As he followed the Ostrava Golden Spike meet, which is part of the World Athletics Continental Tour Gold series from his Eldoret home, Komen knew smashing the record would be a tall order or even impossible.
Komen, 45, holds three world records 3,000m (indoor), 3,000m (outdoor) and two miles. He proved his might as he set the world outdoor 3,000m record of 7:20.67 in Rieti, Italy, on September 1, 1996.
He then went into historical books as the only man alive to run two miles under eight minutes where he set the world record mark of 7:58 in Hechtel, Belgium, on July 19, 1997.
Komen then set the 3,000m world indoor record of 7:24.90 in Budapest, Hungary, on February 6, 1998.
Ethiopia’s multiple record holder Kenenisa Bekele and Haile Gebrselassie tried but failed to break the records; only until the athletics world branded the all-time marks as ‘Mt Everest’. Most global track icons have attempted and failed to break these records.
Despite enjoying favourable conditions in Ostrava, Cheptegei ran 7:33.24 to slightly improve his 7:33.26 personal best in the distance, but could not come close to destroying Komen’s world record mark.
“Cheptegei ran a good race. He is a good athlete. He has trained well and more importantly, he is disciplined,” Komen told Standard Sport yesterday in an interview in Eldoret.
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Cheptegei’s attempt, Komen said, rekindled memories of his 1996 outstanding world record moment.
Komen spectacularly broke Noureddine Morceli’s former record by 4.44 seconds in the 1996 race.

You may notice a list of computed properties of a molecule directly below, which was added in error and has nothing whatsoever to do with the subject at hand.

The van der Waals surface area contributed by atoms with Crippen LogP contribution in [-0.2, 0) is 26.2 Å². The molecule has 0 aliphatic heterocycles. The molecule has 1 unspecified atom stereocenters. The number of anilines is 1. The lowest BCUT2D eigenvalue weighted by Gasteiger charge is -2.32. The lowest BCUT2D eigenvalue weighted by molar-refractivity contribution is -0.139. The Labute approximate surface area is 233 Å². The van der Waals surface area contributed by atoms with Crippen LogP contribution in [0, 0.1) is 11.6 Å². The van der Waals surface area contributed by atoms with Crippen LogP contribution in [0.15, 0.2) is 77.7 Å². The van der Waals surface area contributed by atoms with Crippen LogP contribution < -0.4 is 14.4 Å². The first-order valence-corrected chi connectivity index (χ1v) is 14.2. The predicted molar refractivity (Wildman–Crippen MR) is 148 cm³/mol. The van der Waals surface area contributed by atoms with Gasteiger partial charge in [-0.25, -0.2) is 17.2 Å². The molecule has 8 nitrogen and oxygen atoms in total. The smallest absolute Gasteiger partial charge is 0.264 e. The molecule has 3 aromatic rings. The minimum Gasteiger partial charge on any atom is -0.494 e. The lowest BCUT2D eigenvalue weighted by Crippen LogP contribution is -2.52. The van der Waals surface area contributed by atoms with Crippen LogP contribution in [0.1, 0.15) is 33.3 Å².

The track legend also holds the world 3000m indoor record, which he set in Budapest in 1998, barely two years after eclipsing the outdoor record. Speaking at Potters House Academy, a private primary school he owns, Komen said Cheptegei, 24, has shown potential to break the long-standing world record. “With a good strategy and training, he (Cheptegei) may break my world record,” a composed Komen said.
“I once competed at the Ostrava stadium, which is a fast track in a 1500m event and I ran 3:30 which was a national record then,” he said.
Komen said he would be happy to see the record fall now that technology in pacing and shoes has advanced.
He recalls how he overcame all odds while training for the world-breaking races and often facing humiliation from Ethiopian legend Haile Gebrselassie.
He said he was paced by 1500m athletes Martin Keino and David Kisang in the world record race.
“Together with Moses Kiptanui (former world 3000m record holder), David Kiptoo and Paul Bitok, we travelled from Eldoret to Nyahururu where we would train for a whole month – away from the comfort of our homes. It wasn’t easy preparing for races,” he said.
He said he broke the world record after failing to compete at the 1996 Olympic Games in Atlanta, Georgia, and wanted to prove that he was capable of making history on the track.
“I wanted to race at the Olympic Games in 1996 but I didn’t. I wanted to show the country that I was capable of winning. I prepared well for the 3000m world record, just after the Olympics,” he said.
Behind pace pacemaker Stewart McSweyn of Australia, who has run 7:28 in 3000m, Cheptegei was within the pace dictated by the pacing lights through the first half of the race, crossing 1500 in 3:39 and 1600 in 3:55 but slowed down seconds later, during the Wednesday night race. And that is how the mission aborted.